In Focus: BSU Wind Ensemble Prepares For 2019 MMEA Midwinter Clinic
The Bemidji State University Wind Ensemble will be heading down to the Twin Cities next Thursday to perform at the 2019 Minnesota Music Educators Association Midwinter Clinic. Although before that, they thought it’d be a good idea to get some feedback from the local community.
“It’s the first time that the band has been invited to perform at Minnesota Music Educators Association Midwinter Clinic in 14 years, so we’re really excited to be back and for such a big event, we wanted to create an event not too far ahead of that so that we have a little time to rehearse some more,” says Scott Guidry, director of bands at BSU.
The Wind Ensemble has been practicing three times a week since October.
“We’ve been just briefly looking at it and then as soon as we finished our fall concert, we really hit hard and I think it’s just taken a lot of, like, individual practice and it’s just been a really cool experience so far,” says Karrie Hume, who plays the trumpet in the ensemble.
The performance will have six pieces total, and a few of them truly have a BSU touch.
“The first piece is entitled ‘Ningabii’anose’ and it is an Ojibwe word for ‘ice crystals forming in cold air,’ and it was commissioned specifically for the centennial of Bemidji State University this year, so we’re really excited,” says Guidry.
Another song, ‘The Solitary Dancer,’ was the highlight piece for BSU’s 50th anniversary, and the finale ‘Instinctive Travels’ plays a big role in the hearts of a lot of members of the band.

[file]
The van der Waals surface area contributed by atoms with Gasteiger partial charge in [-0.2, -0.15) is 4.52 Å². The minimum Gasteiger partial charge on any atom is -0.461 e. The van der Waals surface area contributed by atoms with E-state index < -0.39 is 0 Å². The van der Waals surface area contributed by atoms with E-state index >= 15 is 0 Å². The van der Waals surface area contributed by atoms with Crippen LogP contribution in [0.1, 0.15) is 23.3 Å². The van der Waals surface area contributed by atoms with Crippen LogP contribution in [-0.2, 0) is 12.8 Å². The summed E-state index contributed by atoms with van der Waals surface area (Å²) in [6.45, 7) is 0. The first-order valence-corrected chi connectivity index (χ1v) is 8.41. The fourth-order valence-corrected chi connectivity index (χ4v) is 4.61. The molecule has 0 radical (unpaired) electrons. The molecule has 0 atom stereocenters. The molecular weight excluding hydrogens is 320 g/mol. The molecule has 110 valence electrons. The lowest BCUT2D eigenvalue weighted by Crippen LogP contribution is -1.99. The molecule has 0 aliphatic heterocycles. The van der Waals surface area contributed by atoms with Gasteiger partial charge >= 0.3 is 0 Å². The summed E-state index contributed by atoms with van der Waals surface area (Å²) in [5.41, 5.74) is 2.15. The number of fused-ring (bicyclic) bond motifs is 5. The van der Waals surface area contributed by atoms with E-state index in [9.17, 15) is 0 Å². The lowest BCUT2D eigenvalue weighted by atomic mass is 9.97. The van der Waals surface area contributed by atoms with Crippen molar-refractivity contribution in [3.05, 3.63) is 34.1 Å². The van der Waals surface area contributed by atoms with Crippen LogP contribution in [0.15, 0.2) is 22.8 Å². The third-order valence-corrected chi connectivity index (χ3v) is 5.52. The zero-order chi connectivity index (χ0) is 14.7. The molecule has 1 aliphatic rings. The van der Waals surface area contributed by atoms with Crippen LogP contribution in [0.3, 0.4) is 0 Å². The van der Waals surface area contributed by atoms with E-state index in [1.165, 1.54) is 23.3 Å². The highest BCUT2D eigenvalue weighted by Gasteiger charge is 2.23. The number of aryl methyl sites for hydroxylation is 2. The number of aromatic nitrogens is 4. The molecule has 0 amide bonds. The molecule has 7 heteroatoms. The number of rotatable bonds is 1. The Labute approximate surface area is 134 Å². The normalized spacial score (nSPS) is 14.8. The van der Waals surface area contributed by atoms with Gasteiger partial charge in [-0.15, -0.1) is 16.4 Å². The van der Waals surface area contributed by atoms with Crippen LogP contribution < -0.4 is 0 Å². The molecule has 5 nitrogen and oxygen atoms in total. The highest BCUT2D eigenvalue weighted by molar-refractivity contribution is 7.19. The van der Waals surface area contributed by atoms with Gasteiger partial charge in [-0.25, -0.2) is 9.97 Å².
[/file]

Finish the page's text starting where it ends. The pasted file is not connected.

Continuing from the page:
“Particularly ‘Solitary Dancer’ had a lot of work put into it, just because a lot of the parts are so, so specific to each player, and if one person is even an 8th note off it could throw off the entire piece,” says Arriana Hady, who plays clarinet and e-flat clarinet in the band.
Alexander Burkel, who plays also trumpet in the band, says, “I really like the last one we play, ‘Instinctive Travels.’ You know, there’s a lot of good brassy stuff in there that I enjoy playing a lot on the trumpet.”
The whole group is excited to showcase their talents at MMEA. They hope audiences will enjoy their performance just as much as they enjoy playing.
“I think a big thing that’s really important about this is it gets Bemidji State on the map for potential students, and hopefully they hear our wind ensemble and they’re like, ‘hey, that sounds really good. I would like to go there to pursue music’,” says Tristen Heller, who plays trombone in the band.